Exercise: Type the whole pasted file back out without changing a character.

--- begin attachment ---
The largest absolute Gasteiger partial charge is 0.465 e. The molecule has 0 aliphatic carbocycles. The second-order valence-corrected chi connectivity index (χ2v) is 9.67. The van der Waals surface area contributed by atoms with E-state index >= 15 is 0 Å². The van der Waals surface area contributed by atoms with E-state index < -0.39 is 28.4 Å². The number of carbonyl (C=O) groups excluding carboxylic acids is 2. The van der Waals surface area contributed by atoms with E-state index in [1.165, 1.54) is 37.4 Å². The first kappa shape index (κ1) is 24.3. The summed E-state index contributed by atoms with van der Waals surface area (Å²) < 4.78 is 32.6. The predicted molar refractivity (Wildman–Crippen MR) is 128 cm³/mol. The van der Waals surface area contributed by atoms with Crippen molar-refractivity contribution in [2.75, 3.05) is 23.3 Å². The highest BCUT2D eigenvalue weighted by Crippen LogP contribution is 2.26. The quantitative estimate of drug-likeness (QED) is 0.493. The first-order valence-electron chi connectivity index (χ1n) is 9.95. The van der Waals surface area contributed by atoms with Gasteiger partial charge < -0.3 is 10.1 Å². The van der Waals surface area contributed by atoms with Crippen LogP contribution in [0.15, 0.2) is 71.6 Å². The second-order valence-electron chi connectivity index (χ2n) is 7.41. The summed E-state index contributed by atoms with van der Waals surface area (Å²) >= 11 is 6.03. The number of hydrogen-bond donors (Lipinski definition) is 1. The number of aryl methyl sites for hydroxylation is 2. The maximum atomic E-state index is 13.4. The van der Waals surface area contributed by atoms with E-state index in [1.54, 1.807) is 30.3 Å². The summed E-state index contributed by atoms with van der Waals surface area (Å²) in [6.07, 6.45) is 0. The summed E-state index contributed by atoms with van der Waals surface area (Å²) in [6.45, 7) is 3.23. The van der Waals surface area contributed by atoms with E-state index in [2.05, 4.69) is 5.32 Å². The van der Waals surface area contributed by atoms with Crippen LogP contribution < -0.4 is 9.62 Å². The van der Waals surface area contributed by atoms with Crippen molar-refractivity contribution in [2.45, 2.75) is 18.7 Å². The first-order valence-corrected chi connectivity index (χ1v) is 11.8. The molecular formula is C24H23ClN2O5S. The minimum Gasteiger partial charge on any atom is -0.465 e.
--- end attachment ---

The largest absolute Gasteiger partial charge is 0.465 e. The molecule has 0 aliphatic carbocycles. The second-order valence-corrected chi connectivity index (χ2v) is 9.67. The van der Waals surface area contributed by atoms with E-state index >= 15 is 0 Å². The van der Waals surface area contributed by atoms with E-state index < -0.39 is 28.4 Å². The number of carbonyl (C=O) groups excluding carboxylic acids is 2. The van der Waals surface area contributed by atoms with E-state index in [1.165, 1.54) is 37.4 Å². The first kappa shape index (κ1) is 24.3. The summed E-state index contributed by atoms with van der Waals surface area (Å²) < 4.78 is 32.6. The predicted molar refractivity (Wildman–Crippen MR) is 128 cm³/mol. The van der Waals surface area contributed by atoms with Crippen molar-refractivity contribution in [2.75, 3.05) is 23.3 Å². The highest BCUT2D eigenvalue weighted by Crippen LogP contribution is 2.26. The quantitative estimate of drug-likeness (QED) is 0.493. The first-order valence-electron chi connectivity index (χ1n) is 9.95. The van der Waals surface area contributed by atoms with Gasteiger partial charge < -0.3 is 10.1 Å². The van der Waals surface area contributed by atoms with Crippen LogP contribution in [0.15, 0.2) is 71.6 Å². The second-order valence-electron chi connectivity index (χ2n) is 7.41. The summed E-state index contributed by atoms with van der Waals surface area (Å²) >= 11 is 6.03. The number of hydrogen-bond donors (Lipinski definition) is 1. The number of aryl methyl sites for hydroxylation is 2. The maximum atomic E-state index is 13.4. The van der Waals surface area contributed by atoms with E-state index in [1.54, 1.807) is 30.3 Å². The summed E-state index contributed by atoms with van der Waals surface area (Å²) in [6.07, 6.45) is 0. The summed E-state index contributed by atoms with van der Waals surface area (Å²) in [6.45, 7) is 3.23. The van der Waals surface area contributed by atoms with E-state index in [2.05, 4.69) is 5.32 Å². The van der Waals surface area contributed by atoms with Crippen LogP contribution < -0.4 is 9.62 Å². The van der Waals surface area contributed by atoms with Crippen molar-refractivity contribution in [2.45, 2.75) is 18.7 Å². The first-order valence-corrected chi connectivity index (χ1v) is 11.8. The molecular formula is C24H23ClN2O5S. The minimum Gasteiger partial charge on any atom is -0.465 e.